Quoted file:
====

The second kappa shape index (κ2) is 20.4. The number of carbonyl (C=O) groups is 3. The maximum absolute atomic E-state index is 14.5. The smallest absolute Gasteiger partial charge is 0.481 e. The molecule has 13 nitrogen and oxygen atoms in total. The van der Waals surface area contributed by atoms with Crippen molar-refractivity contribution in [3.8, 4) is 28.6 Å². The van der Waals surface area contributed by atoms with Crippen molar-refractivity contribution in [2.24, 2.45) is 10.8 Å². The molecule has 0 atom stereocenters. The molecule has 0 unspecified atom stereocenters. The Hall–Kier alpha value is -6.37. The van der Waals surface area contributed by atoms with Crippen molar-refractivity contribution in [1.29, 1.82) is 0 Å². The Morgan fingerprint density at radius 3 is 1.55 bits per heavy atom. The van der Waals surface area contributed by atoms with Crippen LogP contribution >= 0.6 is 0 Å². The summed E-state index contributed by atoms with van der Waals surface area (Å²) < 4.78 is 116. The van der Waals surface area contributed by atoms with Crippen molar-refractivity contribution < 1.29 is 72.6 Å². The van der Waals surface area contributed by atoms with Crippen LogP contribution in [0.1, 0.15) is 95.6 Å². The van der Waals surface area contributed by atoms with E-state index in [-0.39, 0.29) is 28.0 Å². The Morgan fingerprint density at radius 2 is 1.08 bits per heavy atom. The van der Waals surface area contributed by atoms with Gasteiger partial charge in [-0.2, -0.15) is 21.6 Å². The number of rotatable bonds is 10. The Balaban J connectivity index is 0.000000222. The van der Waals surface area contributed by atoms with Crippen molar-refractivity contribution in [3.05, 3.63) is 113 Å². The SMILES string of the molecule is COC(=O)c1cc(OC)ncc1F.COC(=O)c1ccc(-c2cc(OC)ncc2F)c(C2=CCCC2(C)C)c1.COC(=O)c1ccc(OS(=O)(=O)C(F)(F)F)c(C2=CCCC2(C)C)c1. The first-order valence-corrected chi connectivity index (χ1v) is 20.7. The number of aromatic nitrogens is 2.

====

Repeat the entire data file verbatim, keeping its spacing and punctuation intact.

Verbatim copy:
The second kappa shape index (κ2) is 20.4. The number of carbonyl (C=O) groups is 3. The maximum absolute atomic E-state index is 14.5. The smallest absolute Gasteiger partial charge is 0.481 e. The molecule has 13 nitrogen and oxygen atoms in total. The van der Waals surface area contributed by atoms with Crippen molar-refractivity contribution in [3.8, 4) is 28.6 Å². The van der Waals surface area contributed by atoms with Crippen molar-refractivity contribution in [2.24, 2.45) is 10.8 Å². The molecule has 0 atom stereocenters. The molecule has 0 unspecified atom stereocenters. The Hall–Kier alpha value is -6.37. The van der Waals surface area contributed by atoms with Crippen molar-refractivity contribution in [1.29, 1.82) is 0 Å². The Morgan fingerprint density at radius 3 is 1.55 bits per heavy atom. The van der Waals surface area contributed by atoms with Crippen LogP contribution >= 0.6 is 0 Å². The summed E-state index contributed by atoms with van der Waals surface area (Å²) < 4.78 is 116. The van der Waals surface area contributed by atoms with Crippen molar-refractivity contribution < 1.29 is 72.6 Å². The van der Waals surface area contributed by atoms with Crippen LogP contribution in [0.1, 0.15) is 95.6 Å². The van der Waals surface area contributed by atoms with E-state index in [-0.39, 0.29) is 28.0 Å². The Morgan fingerprint density at radius 2 is 1.08 bits per heavy atom. The van der Waals surface area contributed by atoms with Gasteiger partial charge in [-0.2, -0.15) is 21.6 Å². The number of rotatable bonds is 10. The Balaban J connectivity index is 0.000000222. The van der Waals surface area contributed by atoms with Crippen molar-refractivity contribution in [3.05, 3.63) is 113 Å². The SMILES string of the molecule is COC(=O)c1cc(OC)ncc1F.COC(=O)c1ccc(-c2cc(OC)ncc2F)c(C2=CCCC2(C)C)c1.COC(=O)c1ccc(OS(=O)(=O)C(F)(F)F)c(C2=CCCC2(C)C)c1. The first-order valence-corrected chi connectivity index (χ1v) is 20.7. The number of aromatic nitrogens is 2.